Moms who breast-feed reduce infants' asthma risk

Last Updated: 2002-07-31 11:58:53 -0400

NEW YORK (Reuters Health) - Mothers who breast-feed infants for 4 months or
longer may help protect their children from developing asthma, according to
a new study conducted in Australia.

In general, breast-feeding is the best nutrition for infants. It is full of
beneficial hormones, enzymes and growth factors, and reduces infections,
respiratory illness and diarrhea in babies.

However, previous studies of the effects of breast-feeding on infants of
asthmatic mothers have been mixed, with some showing decreases in asthma
while another reported the opposite.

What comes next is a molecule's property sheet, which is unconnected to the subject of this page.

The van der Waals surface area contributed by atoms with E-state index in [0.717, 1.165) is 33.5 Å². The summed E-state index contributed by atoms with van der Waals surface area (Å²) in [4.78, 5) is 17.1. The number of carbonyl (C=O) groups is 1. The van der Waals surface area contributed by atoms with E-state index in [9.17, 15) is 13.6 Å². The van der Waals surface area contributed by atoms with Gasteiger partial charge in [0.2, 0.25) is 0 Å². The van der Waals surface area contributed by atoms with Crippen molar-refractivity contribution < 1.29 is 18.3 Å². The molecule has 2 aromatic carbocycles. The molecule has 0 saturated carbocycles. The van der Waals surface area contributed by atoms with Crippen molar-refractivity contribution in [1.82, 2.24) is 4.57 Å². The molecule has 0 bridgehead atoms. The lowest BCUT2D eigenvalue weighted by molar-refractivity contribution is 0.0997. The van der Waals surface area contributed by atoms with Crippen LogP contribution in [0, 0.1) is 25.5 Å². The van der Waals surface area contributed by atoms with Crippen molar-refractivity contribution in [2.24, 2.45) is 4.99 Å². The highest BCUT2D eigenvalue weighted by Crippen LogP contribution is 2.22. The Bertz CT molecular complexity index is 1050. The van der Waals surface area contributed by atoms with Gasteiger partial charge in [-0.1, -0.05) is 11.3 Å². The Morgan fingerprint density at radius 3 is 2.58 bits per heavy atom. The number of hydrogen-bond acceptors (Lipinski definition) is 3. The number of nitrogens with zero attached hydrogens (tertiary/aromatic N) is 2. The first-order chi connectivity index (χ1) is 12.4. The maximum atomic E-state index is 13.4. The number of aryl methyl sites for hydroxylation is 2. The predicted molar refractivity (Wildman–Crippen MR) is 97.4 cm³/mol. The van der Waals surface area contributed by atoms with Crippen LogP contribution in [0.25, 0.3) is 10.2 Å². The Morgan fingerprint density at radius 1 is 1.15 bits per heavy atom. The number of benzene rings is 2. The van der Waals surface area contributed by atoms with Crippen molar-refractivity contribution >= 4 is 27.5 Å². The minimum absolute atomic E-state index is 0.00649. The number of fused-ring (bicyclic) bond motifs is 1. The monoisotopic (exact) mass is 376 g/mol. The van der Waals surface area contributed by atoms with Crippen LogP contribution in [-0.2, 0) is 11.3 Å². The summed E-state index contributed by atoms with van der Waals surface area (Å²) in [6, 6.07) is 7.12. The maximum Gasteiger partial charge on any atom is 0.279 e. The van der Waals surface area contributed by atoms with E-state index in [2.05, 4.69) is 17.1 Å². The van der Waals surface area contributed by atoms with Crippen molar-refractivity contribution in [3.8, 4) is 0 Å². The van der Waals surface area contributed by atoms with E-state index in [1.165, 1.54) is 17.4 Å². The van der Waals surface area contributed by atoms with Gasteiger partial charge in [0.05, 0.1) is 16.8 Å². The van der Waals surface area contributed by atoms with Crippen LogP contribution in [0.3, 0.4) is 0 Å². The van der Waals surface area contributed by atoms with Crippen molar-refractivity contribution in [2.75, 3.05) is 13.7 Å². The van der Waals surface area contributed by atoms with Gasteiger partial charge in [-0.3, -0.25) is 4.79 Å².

To investigate, Dr. Wendy H. Oddy, of the Telethon Institute for Child
Health Research in Perth, and colleagues evaluated asthma outcomes of more
than 2,600 infants that they followed from preterm to age 6 years. Mothers
answered questions about their own asthma status and how long they
breast-fed, if at all.

The risk of childhood asthma increased by 28% if exclusive breast-feeding
was stopped and other milk was introduced before the infant was 4 months
old, the authors report in the July issue of the Journal of Allergy and
Clinical Immunology. This was true regardless of whether the mother had

"Among many other health benefits, breast-feeding provides protection
against infection through defense agents in the milk," Oddy and colleagues

"Given our findings, we continue to recommend that infants with or without a
maternal history of asthma be exclusively breast-fed for 4 months and
beyond," the authors conclude.

Asthma remains an incurable chronic illness, and death from the disease is
highest among children aged 1 to 4 years--an age group accounting for about
half of all asthma-related emergency department visits.

Copyright 2002 Reuters Limited.